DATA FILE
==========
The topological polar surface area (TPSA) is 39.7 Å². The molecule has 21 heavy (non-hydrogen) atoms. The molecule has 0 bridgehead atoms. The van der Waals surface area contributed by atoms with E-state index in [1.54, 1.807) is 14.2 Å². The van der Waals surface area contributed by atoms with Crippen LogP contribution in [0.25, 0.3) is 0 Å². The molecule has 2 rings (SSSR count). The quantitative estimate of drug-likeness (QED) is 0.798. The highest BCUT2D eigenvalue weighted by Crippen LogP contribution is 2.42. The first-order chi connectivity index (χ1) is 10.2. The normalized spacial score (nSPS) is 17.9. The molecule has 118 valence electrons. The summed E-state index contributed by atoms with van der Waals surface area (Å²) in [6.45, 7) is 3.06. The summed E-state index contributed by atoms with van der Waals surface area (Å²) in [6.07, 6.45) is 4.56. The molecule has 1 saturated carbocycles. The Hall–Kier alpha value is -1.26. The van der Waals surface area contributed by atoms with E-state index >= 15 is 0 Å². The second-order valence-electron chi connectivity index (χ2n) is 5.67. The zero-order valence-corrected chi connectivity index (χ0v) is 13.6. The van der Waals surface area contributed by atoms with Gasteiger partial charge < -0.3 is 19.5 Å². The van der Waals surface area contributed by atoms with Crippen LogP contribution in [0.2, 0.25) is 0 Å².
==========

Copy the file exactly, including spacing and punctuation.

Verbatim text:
The topological polar surface area (TPSA) is 39.7 Å². The molecule has 21 heavy (non-hydrogen) atoms. The molecule has 0 bridgehead atoms. The van der Waals surface area contributed by atoms with E-state index in [1.54, 1.807) is 14.2 Å². The van der Waals surface area contributed by atoms with Crippen LogP contribution in [0.25, 0.3) is 0 Å². The molecule has 2 rings (SSSR count). The quantitative estimate of drug-likeness (QED) is 0.798. The highest BCUT2D eigenvalue weighted by Crippen LogP contribution is 2.42. The first-order chi connectivity index (χ1) is 10.2. The normalized spacial score (nSPS) is 17.9. The molecule has 118 valence electrons. The summed E-state index contributed by atoms with van der Waals surface area (Å²) in [6.45, 7) is 3.06. The summed E-state index contributed by atoms with van der Waals surface area (Å²) in [6.07, 6.45) is 4.56. The molecule has 1 saturated carbocycles. The Hall–Kier alpha value is -1.26. The van der Waals surface area contributed by atoms with E-state index >= 15 is 0 Å². The second-order valence-electron chi connectivity index (χ2n) is 5.67. The zero-order valence-corrected chi connectivity index (χ0v) is 13.6. The van der Waals surface area contributed by atoms with Gasteiger partial charge < -0.3 is 19.5 Å². The van der Waals surface area contributed by atoms with Crippen LogP contribution in [0.2, 0.25) is 0 Å².